I’ve just spent a wonderful two weeks in the Highlands of Scotland in the real Wester Ross mountains. Winter most certainly had gone! During our time in the mountains, I had plenty of time to reflect and consider the previous 12 months work and look at some of the parallels between walking the hills and walking the corridors of clients’ organisations during the course of a digital transformation project, and there were parallels aplenty.

  • Meticulous planning
  • Communication across the team all the time
  • Consideration for the team at every stage
  • Moving at the slowest team members pace
  • Knowing our starting point
  • Knowing our endpoint
  • Agreeing on pit-stops and check-ins on progress
  • Regularly checking the route to ensure we were on track
  • Using multiple platforms to sense check progress (an OS map, an OS App and also google maps)
  • Celebrating success along the way (especially on the peaks and at river crossings)
  • Recording the journey, understanding that the journey itself was as much of the adventure as reaching the end
  • Sharing the pitfalls (or indeed the rock slides, rabbit holes and sheep tracks!)
  • Never giving up, even if it meant taking a wee rest to recharge the batteries (i.e. trail snackage and water), after all, if you’re six miles into a 12-mile round trip then it’s as quick to keep going as it is to go back.
  • Having a plan for every eventuality, and in the Highlands, you can easily get four seasons in an hour let alone a day. So we always had:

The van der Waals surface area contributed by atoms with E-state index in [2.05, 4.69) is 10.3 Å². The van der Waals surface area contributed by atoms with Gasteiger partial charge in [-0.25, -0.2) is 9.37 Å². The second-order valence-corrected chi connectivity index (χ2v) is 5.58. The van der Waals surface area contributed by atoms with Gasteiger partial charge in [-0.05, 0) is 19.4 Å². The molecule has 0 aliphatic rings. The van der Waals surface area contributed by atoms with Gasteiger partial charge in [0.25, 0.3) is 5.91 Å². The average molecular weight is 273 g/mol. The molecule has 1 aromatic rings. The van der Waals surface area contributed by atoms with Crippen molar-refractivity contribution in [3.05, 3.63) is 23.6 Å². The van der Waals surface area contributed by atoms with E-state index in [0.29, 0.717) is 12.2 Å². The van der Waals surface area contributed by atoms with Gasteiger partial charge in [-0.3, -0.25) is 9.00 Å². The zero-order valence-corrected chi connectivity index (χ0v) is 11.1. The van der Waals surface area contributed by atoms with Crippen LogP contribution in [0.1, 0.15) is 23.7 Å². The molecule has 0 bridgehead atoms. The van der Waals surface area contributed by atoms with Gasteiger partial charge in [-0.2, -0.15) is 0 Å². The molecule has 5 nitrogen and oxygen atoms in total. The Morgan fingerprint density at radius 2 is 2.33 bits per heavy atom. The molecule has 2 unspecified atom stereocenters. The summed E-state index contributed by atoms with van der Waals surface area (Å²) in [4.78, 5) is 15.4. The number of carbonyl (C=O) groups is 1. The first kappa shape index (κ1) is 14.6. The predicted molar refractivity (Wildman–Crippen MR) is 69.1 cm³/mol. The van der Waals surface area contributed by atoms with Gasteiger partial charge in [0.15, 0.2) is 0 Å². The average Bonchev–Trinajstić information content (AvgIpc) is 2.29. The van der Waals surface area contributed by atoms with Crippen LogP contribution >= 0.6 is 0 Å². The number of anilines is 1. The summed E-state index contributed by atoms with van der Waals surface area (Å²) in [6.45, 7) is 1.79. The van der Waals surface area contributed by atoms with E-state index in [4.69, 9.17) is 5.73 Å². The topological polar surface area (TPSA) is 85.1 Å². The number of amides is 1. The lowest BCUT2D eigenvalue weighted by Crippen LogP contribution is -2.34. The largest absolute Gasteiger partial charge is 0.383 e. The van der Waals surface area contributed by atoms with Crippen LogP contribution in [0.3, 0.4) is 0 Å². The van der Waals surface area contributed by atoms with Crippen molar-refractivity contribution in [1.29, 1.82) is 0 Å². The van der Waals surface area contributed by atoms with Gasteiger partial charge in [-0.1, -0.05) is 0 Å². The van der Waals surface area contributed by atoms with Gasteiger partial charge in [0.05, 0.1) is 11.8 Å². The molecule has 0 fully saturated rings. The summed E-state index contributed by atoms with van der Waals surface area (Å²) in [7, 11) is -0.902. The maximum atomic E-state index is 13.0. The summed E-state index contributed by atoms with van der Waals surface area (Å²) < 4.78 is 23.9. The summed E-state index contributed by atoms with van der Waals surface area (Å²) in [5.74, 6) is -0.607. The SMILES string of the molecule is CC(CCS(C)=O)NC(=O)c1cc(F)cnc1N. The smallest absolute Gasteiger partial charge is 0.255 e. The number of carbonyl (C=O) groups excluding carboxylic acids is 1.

• multiple layers of clothing,
    • emergency food,
    • ways to cleanse water if we ran out,
    • navigation tools that weren’t power dependent,
    • a shared understanding of what we could do if the worst happened and the roles everyone needed to take should that be the case,
    • someone back at base who knew where we were going and an expected arrival time
    • first aid kits
    • a plan B (and often a plan C)

Above all else, it was about enjoying the shared experience and connecting with the team as we walked, talked, laughed and “oohed” and “aahed” at the landscapes around us.

What struck me at the end of each day was just how alike my holiday days were to my working days. How similar the recommendations I make for our clients are to the actions we took every day as a team in the hills.

On reflection, I decided we often make the change process more daunting than it needs to be. Indeed, the process of moving from one place to another is ingrained in our evolutionary selves. Humans started out as nomadic people’s after all, moving across landscapes to ensure survival, moving as a tribe, a family unit or as a small group of adventurers keen to see what’s over the other side of the horizon.

The light bulb moment for me last week was that the fluid, communal leadership, way that journeys take place is a great model for how our 21st Century selves need to operate. It’s not rocket science, it just requires us all to embrace the changing landscape, celebrate the journey itself and, perhaps, get some murals of mountains and plains up on the walls to inspire the nomad us in us all.


Finally, it’s just a great excuse for some amazing photos of The Scottish Highlands and the breathtaking An’Teallach range.